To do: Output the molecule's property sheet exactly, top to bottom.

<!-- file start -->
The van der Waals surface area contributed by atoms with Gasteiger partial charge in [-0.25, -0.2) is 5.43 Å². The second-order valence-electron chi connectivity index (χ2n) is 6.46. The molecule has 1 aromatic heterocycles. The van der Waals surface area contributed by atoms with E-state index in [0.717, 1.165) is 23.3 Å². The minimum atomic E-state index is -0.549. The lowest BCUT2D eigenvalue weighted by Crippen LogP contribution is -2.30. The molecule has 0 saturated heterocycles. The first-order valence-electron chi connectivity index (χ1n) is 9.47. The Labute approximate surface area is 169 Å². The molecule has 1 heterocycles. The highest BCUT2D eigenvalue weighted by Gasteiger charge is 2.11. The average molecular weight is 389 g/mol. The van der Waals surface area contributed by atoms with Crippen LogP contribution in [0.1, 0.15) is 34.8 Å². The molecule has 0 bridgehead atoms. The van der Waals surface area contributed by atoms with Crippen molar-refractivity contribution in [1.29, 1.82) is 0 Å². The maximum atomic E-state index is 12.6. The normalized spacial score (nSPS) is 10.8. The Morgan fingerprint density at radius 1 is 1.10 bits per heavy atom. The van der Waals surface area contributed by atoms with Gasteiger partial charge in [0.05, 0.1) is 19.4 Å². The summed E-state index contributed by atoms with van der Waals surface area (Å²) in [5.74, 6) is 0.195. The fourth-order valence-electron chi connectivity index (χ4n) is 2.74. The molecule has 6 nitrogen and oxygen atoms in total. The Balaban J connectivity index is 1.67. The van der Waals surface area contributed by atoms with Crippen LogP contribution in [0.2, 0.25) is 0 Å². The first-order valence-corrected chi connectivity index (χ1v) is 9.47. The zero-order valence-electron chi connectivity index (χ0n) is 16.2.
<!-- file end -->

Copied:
The van der Waals surface area contributed by atoms with Gasteiger partial charge in [-0.25, -0.2) is 5.43 Å². The second-order valence-electron chi connectivity index (χ2n) is 6.46. The molecule has 1 aromatic heterocycles. The van der Waals surface area contributed by atoms with E-state index in [0.717, 1.165) is 23.3 Å². The minimum atomic E-state index is -0.549. The lowest BCUT2D eigenvalue weighted by Crippen LogP contribution is -2.30. The molecule has 0 saturated heterocycles. The first-order valence-electron chi connectivity index (χ1n) is 9.47. The Labute approximate surface area is 169 Å². The molecule has 1 heterocycles. The highest BCUT2D eigenvalue weighted by Gasteiger charge is 2.11. The average molecular weight is 389 g/mol. The van der Waals surface area contributed by atoms with Crippen LogP contribution in [0.1, 0.15) is 34.8 Å². The molecule has 0 bridgehead atoms. The van der Waals surface area contributed by atoms with Crippen molar-refractivity contribution in [1.29, 1.82) is 0 Å². The maximum atomic E-state index is 12.6. The normalized spacial score (nSPS) is 10.8. The Morgan fingerprint density at radius 1 is 1.10 bits per heavy atom. The van der Waals surface area contributed by atoms with Gasteiger partial charge in [0.05, 0.1) is 19.4 Å². The summed E-state index contributed by atoms with van der Waals surface area (Å²) in [5.74, 6) is 0.195. The fourth-order valence-electron chi connectivity index (χ4n) is 2.74. The molecule has 6 nitrogen and oxygen atoms in total. The Balaban J connectivity index is 1.67. The van der Waals surface area contributed by atoms with Crippen LogP contribution in [0.2, 0.25) is 0 Å². The first-order valence-corrected chi connectivity index (χ1v) is 9.47. The zero-order valence-electron chi connectivity index (χ0n) is 16.2.